By B.A. Barrington
Ickram Ally also known as “bat man” has turned his passion for making cricket bats into a successful business. His skills, coupled with the significantly increased popularity of softball cricket in recent years have won him sponsors’ contracts which have turned his woodworking business around.
Until you hear Ickram’s story you might think that the sobriquet ‘bat man’ is a reference to the well-known super hero of comic book fame. Not so. Ickram might well be the best known bat maker in Guyana, having secured manufacturing contracts with the Trophy Stall outlets in Bourda Market and the City Mall, Tiger Sports at Enmore on the East Coast Demerara, Mike’s Pharmacy, Auto Spares at Mahaica and Steve’s Jewellery on Church Street.
It was his contract with GT&T to supply bats for its 10/10 competition, one of the largest sports events in the country that brought Ickram into the big time. Today, his bats are used in both the GT&T tournament and in the Guyana Floodlight Championship sponsored by GT&T and the Guyana Soft Ball Association. Bats apart, Ickram also manufactures wickets and designs and makes trophies for both the 10/10 and Fastball competitions sponsored by GT&T.
Having grown used to being seen as the man who makes cricket bats, Ickram regards himself as a serious and talented wood designer whose talents place him in the category of a craftsman. He says that he is proud that his skills have brought him both a measure of prominence and, over time, considerable business gains, and, moreover, that his products are fashioned from locally produced woods.
“All the teams that have won so far in the competition have used my bats,” he says proudly.
This year, ‘the bat man’ has once again been charged both with ‘kitting out’ participating teams in the 10/10 tournament as well as designing the winner’s trophy for the event. The design, for the moment, is a closely guarded secret which he declined to disclose to the Stabroek Business though he was prepared to disclose that it will be made from an exotic wood and will be an authentic Guyanese piece that reflects the spirit of the competition.
In 2010 some GT&T members of staff were playing a friendly game of cricket at the Everest Cricket Ground on Carifesta Avenue where Ickram was selling. One of the participants in the game needed a bat and Ickram offered one of his. It appears that the user gave a good account of himself with Ickram’s bat and an invitation was extended for Ickram to attend a meeting at the GT&T office. “Once they use my bat they quickly realize that it a well balanced bat.” The rest is history. “Yog Mahadeo and his team shoot me from zero, to where I am today,” Ickram says.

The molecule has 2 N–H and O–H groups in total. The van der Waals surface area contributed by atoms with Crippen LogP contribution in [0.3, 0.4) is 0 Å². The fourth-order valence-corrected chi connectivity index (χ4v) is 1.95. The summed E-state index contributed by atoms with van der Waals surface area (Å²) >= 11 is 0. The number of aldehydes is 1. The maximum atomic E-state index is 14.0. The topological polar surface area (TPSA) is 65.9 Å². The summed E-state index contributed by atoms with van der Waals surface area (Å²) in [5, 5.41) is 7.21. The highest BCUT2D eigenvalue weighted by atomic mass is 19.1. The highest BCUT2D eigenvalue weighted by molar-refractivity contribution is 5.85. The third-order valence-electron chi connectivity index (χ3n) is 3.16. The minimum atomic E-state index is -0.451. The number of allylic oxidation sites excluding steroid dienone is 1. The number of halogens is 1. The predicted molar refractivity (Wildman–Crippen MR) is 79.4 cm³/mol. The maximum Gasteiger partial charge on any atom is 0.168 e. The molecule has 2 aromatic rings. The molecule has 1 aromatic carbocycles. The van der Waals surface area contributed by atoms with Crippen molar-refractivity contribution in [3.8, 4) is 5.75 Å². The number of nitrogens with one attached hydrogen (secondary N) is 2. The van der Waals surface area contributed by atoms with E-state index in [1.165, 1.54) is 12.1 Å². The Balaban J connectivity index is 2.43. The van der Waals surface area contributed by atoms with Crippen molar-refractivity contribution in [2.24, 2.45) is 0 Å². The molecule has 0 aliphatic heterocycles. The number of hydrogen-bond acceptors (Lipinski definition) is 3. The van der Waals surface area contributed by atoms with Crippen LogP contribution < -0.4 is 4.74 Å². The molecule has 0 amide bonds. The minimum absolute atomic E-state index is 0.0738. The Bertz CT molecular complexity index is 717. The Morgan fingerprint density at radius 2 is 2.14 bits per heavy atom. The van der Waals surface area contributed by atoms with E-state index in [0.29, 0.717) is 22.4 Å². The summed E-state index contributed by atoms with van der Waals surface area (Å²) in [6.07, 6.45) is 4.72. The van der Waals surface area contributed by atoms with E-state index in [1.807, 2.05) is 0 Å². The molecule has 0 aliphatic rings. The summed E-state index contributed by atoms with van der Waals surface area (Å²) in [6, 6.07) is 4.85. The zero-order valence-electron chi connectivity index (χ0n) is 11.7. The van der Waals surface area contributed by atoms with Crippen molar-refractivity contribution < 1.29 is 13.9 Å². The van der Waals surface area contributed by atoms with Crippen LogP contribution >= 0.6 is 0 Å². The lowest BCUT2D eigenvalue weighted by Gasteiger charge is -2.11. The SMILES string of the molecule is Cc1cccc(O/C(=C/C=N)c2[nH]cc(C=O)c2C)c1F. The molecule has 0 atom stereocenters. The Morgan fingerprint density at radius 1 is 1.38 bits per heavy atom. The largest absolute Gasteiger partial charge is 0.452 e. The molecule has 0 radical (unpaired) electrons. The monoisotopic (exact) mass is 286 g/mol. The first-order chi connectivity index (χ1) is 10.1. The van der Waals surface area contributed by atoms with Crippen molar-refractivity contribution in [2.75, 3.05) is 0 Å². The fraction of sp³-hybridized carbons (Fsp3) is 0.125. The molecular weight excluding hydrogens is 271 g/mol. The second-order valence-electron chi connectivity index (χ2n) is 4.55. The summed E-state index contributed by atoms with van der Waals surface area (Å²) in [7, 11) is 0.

A devout Muslim, Ickram spent most of his life at Herstelling, East Bank Demerara. He has been a member of the Farm Masjid Cricket team for almost 30 years and has participated in a number of soft ball tournaments. His passion for the game of cricket and making bats goes back to his childhood days. He made bats, he says, because he couldn’t afford to buy them. The first few were made of coconut branches. After that he graduated to wallaba staves and simarupa.
In 2000, while trying to find ways to supplement his income, Ickram decided to make and sell bats. He would go to places where cricket games were played including the National Cultural Centre tarmac, the National Park and the recreational grounds along Carifesta Avenue. “I made a little bit everyday and I never go back home with a bat,” he says.
Ickram is the fifth of six siblings and father of seven. One of his sons, who resides in Essequibo has decided to follow in his father’s footsteps. He makes smaller bats for younger players. Every day he travels to Georgetown to market his products.
‘Bat man’ hopes to expand his business with the acquisition of another wood cutting machine. His planned acquisition will enable him to make round, professional stumps to international standards. He hopes to supply stumps for the entire 10/10 tournament in the future.
Cricket’s growing popularity in Berbice caused Ickram to relocate there. He says he now has better access to raw materials and more time to spend in his workshop. He spends five days a week manufacturing bats then travels to Georgetown on weekends where he markets what he made. “I will continue to make bats. It’s what I love… whenever I see a piece of wood I start calculating how I can make a bat with it,” he says.